FORT POLK, La. — About 3,200 soldiers in the 2nd Brigade Combat Team, 1st Cavalry Division received realistic training on the intricacies of combat at the Joint Readiness Training Center in preparation for their deployment to Afghanistan this summer.
Soldiers left for a 30-day rotation to the center starting April 29 for training on a mission to support the withdrawal of forces and equipment from Afghanistan by closing outposts and bases.
“Strangely enough, you would think that in Afghanistan, the Taliban, who is the main enemy over there, would want us to leave,” said Maj. John Sandler, operations officer for the brigade’s 4th Squadron, 9th Cavalry Regiment. “But to some degree, it’s a political information operations victory to be seen fighting us out the door.”
To prepare for its retrograde mission downrange, the “Black Jack” Brigade participated in a scenario at the training center designed around closing down a joint combat outpost downrange that the Afghan National Army no longer needs, Sandler said.
If Afghans don’t want the buildings, some of which have been expanded throughout 12 years of war, U.S. forces will retrograde and reduce the buildings’ structure.
Preparing for everything
Soldiers combat skills were tested Saturday during a simulated attack on 4th Squadron, where insurgents overtook a mock Joint Combat Outpost Turani, resulting in 200 U.S. casualties. The attack was part of a six-day force-on-force exercise, which ended Tuesday.
While the soldiers’ primary mission is security and retrograde, Col. Robert Whittle, brigade commander, said they’re preparing troops for whatever situations arise.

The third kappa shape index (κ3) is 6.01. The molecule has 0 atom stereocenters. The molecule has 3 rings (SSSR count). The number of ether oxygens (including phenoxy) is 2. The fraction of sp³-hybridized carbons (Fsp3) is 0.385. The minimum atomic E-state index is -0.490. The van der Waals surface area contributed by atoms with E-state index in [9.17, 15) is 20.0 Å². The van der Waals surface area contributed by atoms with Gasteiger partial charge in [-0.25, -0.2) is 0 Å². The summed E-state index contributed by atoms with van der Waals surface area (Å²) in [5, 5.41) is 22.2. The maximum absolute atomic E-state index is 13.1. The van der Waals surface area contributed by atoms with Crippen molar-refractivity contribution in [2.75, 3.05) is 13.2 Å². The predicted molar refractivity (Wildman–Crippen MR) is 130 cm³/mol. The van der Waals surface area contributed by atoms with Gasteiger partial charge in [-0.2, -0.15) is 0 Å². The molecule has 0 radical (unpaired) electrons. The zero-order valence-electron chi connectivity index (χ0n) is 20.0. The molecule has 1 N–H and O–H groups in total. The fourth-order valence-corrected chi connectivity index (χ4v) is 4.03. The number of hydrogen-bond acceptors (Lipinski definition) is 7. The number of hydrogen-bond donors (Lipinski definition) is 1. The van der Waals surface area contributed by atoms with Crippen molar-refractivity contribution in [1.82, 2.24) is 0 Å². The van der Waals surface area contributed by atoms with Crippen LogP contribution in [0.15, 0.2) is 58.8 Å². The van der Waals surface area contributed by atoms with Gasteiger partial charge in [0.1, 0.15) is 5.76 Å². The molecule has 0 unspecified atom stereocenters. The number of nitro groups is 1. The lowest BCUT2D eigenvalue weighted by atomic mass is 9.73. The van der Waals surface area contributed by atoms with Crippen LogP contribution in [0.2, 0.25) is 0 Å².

“These combat training centers are the most realistic environment that soldiers can train in,” he said. “What we’re doing is ensuring every soldier is prepared for combat operations.”
Whittle said the realistic scenarios and rehearsals are aimed at making responses to situations second-nature to the soldiers and leaders in formation.
He also said the center — about 100,000 acres of training grounds at Fort Polk, La., known as “the box” — simulates Afghanistan through the replication of everything, including role players portraying Afghan civilians, security forces and nongovernmental organizations.
“This just ensures that every soldier knows how to shoot, move and communicate and that they’re extremely confident when they head out to combat,” Whittle said. “What we want to have is a formation full of competent, confident soldiers and leaders who are fully prepared to head to Afghanistan and complete the mission.”
Change in mission
While the unit has been training at the center since late April, the exercises soldiers are executing aren’t part of the mission “Black Jack” Brigade soldiers were originally assigned.
Lt. Col. Mark Huhtanen, brigade deputy commander, said changes in the brigade’s task strengthened the soldiers’ cohesion.
Black Jack returned from its fourth deployment to Iraq in December 2011, and about half of the brigade was tasked to train for a security force assistance mission in Afghanistan about six months later. While soldiers were preparing to deploy, their mission was called off, and, in late February, the entire brigade was assigned a theater-enabling mission.
“These changes have probably made us come together faster than other units,” Huhtanen said. “It all came together and that’s the strength of this unit. We’ve got a lot of great soldiers and we’ve reacted to all these changes well. We built the team and that’s our strength really.”